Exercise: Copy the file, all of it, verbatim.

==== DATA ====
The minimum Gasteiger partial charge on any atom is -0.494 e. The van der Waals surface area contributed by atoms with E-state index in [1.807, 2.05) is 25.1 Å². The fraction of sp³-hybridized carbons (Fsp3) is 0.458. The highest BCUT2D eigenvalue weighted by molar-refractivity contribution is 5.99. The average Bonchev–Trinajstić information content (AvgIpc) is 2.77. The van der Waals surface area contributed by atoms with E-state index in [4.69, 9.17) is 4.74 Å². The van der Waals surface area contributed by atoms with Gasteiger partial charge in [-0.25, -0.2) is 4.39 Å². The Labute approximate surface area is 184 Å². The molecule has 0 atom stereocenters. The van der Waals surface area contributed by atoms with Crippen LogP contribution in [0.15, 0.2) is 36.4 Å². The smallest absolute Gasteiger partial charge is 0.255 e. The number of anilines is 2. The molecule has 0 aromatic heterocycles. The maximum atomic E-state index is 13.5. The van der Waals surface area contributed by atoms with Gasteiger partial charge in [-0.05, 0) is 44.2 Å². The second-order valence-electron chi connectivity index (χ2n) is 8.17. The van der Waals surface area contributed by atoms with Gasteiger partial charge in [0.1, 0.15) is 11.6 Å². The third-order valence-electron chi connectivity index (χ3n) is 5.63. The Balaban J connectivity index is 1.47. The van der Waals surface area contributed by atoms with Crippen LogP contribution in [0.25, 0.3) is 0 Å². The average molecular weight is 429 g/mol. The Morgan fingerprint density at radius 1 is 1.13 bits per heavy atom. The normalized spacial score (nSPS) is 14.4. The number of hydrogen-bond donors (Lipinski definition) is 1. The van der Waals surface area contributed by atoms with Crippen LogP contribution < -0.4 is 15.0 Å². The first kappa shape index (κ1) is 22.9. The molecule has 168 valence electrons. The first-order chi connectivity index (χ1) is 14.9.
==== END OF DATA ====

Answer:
The minimum Gasteiger partial charge on any atom is -0.494 e. The van der Waals surface area contributed by atoms with E-state index in [1.807, 2.05) is 25.1 Å². The fraction of sp³-hybridized carbons (Fsp3) is 0.458. The highest BCUT2D eigenvalue weighted by molar-refractivity contribution is 5.99. The average Bonchev–Trinajstić information content (AvgIpc) is 2.77. The van der Waals surface area contributed by atoms with E-state index in [4.69, 9.17) is 4.74 Å². The van der Waals surface area contributed by atoms with Gasteiger partial charge in [-0.25, -0.2) is 4.39 Å². The Labute approximate surface area is 184 Å². The molecule has 0 atom stereocenters. The van der Waals surface area contributed by atoms with Crippen LogP contribution in [0.15, 0.2) is 36.4 Å². The smallest absolute Gasteiger partial charge is 0.255 e. The number of anilines is 2. The molecule has 0 aromatic heterocycles. The maximum atomic E-state index is 13.5. The van der Waals surface area contributed by atoms with Gasteiger partial charge in [-0.05, 0) is 44.2 Å². The second-order valence-electron chi connectivity index (χ2n) is 8.17. The van der Waals surface area contributed by atoms with Gasteiger partial charge in [0.1, 0.15) is 11.6 Å². The third-order valence-electron chi connectivity index (χ3n) is 5.63. The Balaban J connectivity index is 1.47. The van der Waals surface area contributed by atoms with Crippen LogP contribution in [0.25, 0.3) is 0 Å². The average molecular weight is 429 g/mol. The Morgan fingerprint density at radius 1 is 1.13 bits per heavy atom. The normalized spacial score (nSPS) is 14.4. The number of hydrogen-bond donors (Lipinski definition) is 1. The van der Waals surface area contributed by atoms with Crippen LogP contribution < -0.4 is 15.0 Å². The first kappa shape index (κ1) is 22.9. The molecule has 168 valence electrons. The first-order chi connectivity index (χ1) is 14.9.